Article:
Ask Michel Roux Jr how important it is to have a mentor when you’re starting out in the competitive world of cooking and his response is resoundingly clear – he thinks it’s vital.
“It would be very difficult for any chef to achieve greatness without a mentor,” he says.
Michel will be passing on his experience to wannabe kitchen wizards in BBC2’s latest culinary offering, The Chef’s Protege, which is on BBC2.
Over the course of three weeks, Michel and fellow gastro giants Tom Kitchin and Theo Randall will each spend a week at catering college, working with apprentice chefs desperate for a break in the industry.
At the end of this time, Michel, Tom and Theo will each select two trainees to take to the fnal week. Each mentor will then select a protege from their two finalists who will cook for the three chefs’ own mentors.
For Michel, that’s his father, renowned chef Albert Roux. Tom’s mentor is the legendary Pierre Kaufman, while Theo’s career has been guided by Ruth Rogers from London’s world–renowned River Café.
Michel admits taking part in the programme was an easy decision. “It ticked so many boxes,” he says. “Not only is it cooking, it’s working with young students and teaching them their profession and craft. To be a mentor is just wonderful.”
Michel, who will be the focus of the programme in the third week of the competition, starts of with seven students and has to slowly whittle them down to two based on various cookery challenges. The first kitchen test is something of a surprise. Rather than asking his trainees to, say, flambé or fillet, Michel requests that they simply cook him scrambled eggs.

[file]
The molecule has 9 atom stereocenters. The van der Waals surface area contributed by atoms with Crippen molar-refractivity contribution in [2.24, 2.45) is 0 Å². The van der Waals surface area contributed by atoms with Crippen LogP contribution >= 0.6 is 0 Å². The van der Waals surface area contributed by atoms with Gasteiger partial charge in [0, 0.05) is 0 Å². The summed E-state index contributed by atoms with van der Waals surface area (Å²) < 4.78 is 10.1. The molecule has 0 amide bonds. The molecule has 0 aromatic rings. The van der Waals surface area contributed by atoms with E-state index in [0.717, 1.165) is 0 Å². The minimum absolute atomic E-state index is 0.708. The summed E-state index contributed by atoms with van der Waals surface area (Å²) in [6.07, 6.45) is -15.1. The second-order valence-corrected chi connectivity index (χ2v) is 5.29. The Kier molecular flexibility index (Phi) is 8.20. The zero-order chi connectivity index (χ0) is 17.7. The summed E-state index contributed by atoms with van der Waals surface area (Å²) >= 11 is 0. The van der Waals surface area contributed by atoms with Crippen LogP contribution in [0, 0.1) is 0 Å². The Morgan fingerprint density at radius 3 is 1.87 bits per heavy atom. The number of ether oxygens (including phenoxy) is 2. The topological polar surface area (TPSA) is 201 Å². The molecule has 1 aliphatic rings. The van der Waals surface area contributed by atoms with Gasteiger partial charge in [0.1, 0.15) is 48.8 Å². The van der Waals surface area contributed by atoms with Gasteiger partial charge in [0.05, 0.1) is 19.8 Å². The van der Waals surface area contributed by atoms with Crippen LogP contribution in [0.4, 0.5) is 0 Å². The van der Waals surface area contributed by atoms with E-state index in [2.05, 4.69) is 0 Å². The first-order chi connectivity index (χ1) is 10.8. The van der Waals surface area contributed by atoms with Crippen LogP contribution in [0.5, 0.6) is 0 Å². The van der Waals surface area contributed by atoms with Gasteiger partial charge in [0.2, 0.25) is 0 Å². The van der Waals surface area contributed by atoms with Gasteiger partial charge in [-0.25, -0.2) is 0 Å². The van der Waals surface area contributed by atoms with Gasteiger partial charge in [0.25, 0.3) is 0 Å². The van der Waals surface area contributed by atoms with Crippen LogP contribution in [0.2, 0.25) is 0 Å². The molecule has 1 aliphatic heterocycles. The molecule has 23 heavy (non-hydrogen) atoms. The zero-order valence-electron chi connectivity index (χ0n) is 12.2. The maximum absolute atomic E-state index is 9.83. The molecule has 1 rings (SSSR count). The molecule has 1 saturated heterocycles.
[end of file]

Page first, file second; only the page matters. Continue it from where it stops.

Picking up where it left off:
“My father always used to interview chefs and part of that interview process was to cook an egg,” says Michel. “You can learn so much from that one simple task.”
Over time the successful candidates are asked to perform more complex dishes, very much based on Michel’s love of French cooking and the classics. It’s clear that his father played a big part in mentoring Michel.
“We have several mentors in life and my father is certainly one of them,” says the 52–year–old chef, who runs the two–Michelin–starred restaurant Le Gavroche in London.
The many cookery programmes on TV, including MasterChef: The Professionals, which Michel also judges, all affirm that one of the most frightening prospects facing any wannabe chef is the frenetic pace of the modern day professional kitchen.
These types of cookery shows also give a glimpse into how difficult it is to be a chef.
Michel hopes this one will make great viewing. “Starting out is hard work,” he relays. “Tis show is about mentoring kids and giving them a chance.”